We all know ‘many hands make light work’ … but how to get them all
working together for the same cause in the most efficient and effective
manner, within relatively short project timeframes?
This is the question the Tangalla Community asked
themselves the moment they took on the challenge of Best
Practice Riparian Management for Coastal Communities.
Most community engagement projects involve a wide
range of participants with significantly different:
• background and experience
• skills and expertise
• professional authority and responsibility.
Ultimately, the motivating forces of each and every
participant are unique. This, combined with an
increased need for including a more diverse range
of stakeholders to get the best possible outcomes,
requires input from many stakeholders such as:
• the Landholder and their family,
• the Land Manager (if different to the Landholder),
• large companies (often multi-national),
• small private consultants and companies,
• universities and/or research agencies,
• federal, state, local government and NRM bodies,
• neighbouring farmers and residents,
• Landcare networks and ‘Green’ organisations,
• volunteer organisations, and critically
• the wider community representing the
common good.
The Tangalla Community brought all these players
together by providing the skills and opportunity to
‘own’ their respective part of the project delivery,
which itself was drafted with all players in mind and/
or contributing directly from the start.
The resulting images speak for themselves: people old,
young, male, female and from very different walks
of life all working shoulder to shoulder to achieve
Best Practice Riparian Management for Coastal
Not only are greater outcomes achieved by strategic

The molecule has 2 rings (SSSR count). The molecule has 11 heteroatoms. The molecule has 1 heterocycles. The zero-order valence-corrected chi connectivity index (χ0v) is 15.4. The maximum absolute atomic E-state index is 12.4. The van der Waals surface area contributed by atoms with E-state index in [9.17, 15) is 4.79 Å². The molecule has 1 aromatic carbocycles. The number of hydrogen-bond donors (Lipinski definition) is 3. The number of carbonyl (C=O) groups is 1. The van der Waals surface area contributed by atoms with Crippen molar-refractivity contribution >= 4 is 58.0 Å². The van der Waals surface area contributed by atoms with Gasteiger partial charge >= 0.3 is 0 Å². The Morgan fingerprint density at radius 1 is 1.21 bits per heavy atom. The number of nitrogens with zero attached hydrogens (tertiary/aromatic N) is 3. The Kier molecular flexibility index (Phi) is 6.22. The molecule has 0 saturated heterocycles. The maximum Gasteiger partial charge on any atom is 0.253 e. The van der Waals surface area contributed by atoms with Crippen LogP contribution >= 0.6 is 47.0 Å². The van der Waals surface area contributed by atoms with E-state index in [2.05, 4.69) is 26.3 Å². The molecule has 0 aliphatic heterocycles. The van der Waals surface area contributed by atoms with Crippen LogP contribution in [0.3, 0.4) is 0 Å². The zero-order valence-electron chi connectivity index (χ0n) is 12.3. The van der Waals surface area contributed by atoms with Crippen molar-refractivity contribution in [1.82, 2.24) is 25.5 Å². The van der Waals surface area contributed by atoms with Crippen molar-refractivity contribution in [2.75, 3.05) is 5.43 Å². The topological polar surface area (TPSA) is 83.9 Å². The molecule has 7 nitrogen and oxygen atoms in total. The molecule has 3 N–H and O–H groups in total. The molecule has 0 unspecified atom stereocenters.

collaboration, project resources can be grown
significantly as was achieved by a single dairy family’s
original intention to farm sustainably.
Altogether the Tangalla Community created a project
team of over a dozen organisations, involving more
than 150 participants, creating fourfold added value!
C4oC Community Action Grant = $21,875.00
Added cash & resources = $154,000.00
The “Tangalla Community Streams and Rainforest Inc”
group, located on the NSW South Coast, is part of a
rural residential subdivision of 12 blocks ranging from
0.4 to 40 ha with each block comprising mostly high
conservation value rainforest.
The Tangalla Community area, dairy production zones and
riparian biodiversity areas were mapped to a whole farm
plan, including the commissioning of a scientific ecology
report conducted by a qualified environmental scientist*.
Increasing the technical capacity of all project
participants, and as community of Best Practice
Riparian managers enabled this project to:
• rehabilitate and revegetate 10,000 sqm of sensitive
riparian zones,
• remove 9,000 sqm of invasive weeds occurring
within high conservation vegetation communities,
• plant natives species on 1,000 sqm,
• improve and increase native fauna habitat and
• identify and protect positively identified endangered
plant species Zieria granulata,
• improve genetic diversity of fruiting indigenous
rainforest species,
• implement nutrient buffers,
• implement sediment control, and
• fence off 500 metres of riparian zones to milking
dairy cattle.
Operating within the Tangalla Community is Clover Hill
Dairies a highly productive dairy farm. The formation of
the “Tangalla Community Streams and Rainforest Inc”
group provides a mechanism for the dairy farm and rural
residents to live cooperatively side by side, resolve potential
conflicts and enhance their unique environment.
The Tangalla Community identified major riparian
zone issues including:
• weed infestations,
• erosion hazards,
• fragmented native vegetation,
• disconnected remnant rainforest,
• low quality riparian habitat,
• risks to water quality from,
• sedimentation, and
• nutrification.
In response, the Tangalla Community and Clover
Hill Dairies embarked on a challenge to achieve Best
Practice Riparian Management by actively working
together and engaging their local community.
Analysis of both dairy productivity and riparian
biodiversity objectives led to 16 site-specific strategic
actions, listed as A to P in the below Map of Sites.
Learning materials were developed to establish Best Practice
benchmarks, train on-farm participants and residents, and
to raise coastal community awareness regarding:
• Weed Fact Sheet: Madeira Vine
• Weed Fact Sheet: Lantana.
*Lake, E (2009) Restoration on Private Land:
Management Practices and Motivations of
Landowners, A Case Study of Jamberoo Valley, NSW,
unpublished thesis, University of Wollongong, NSW.

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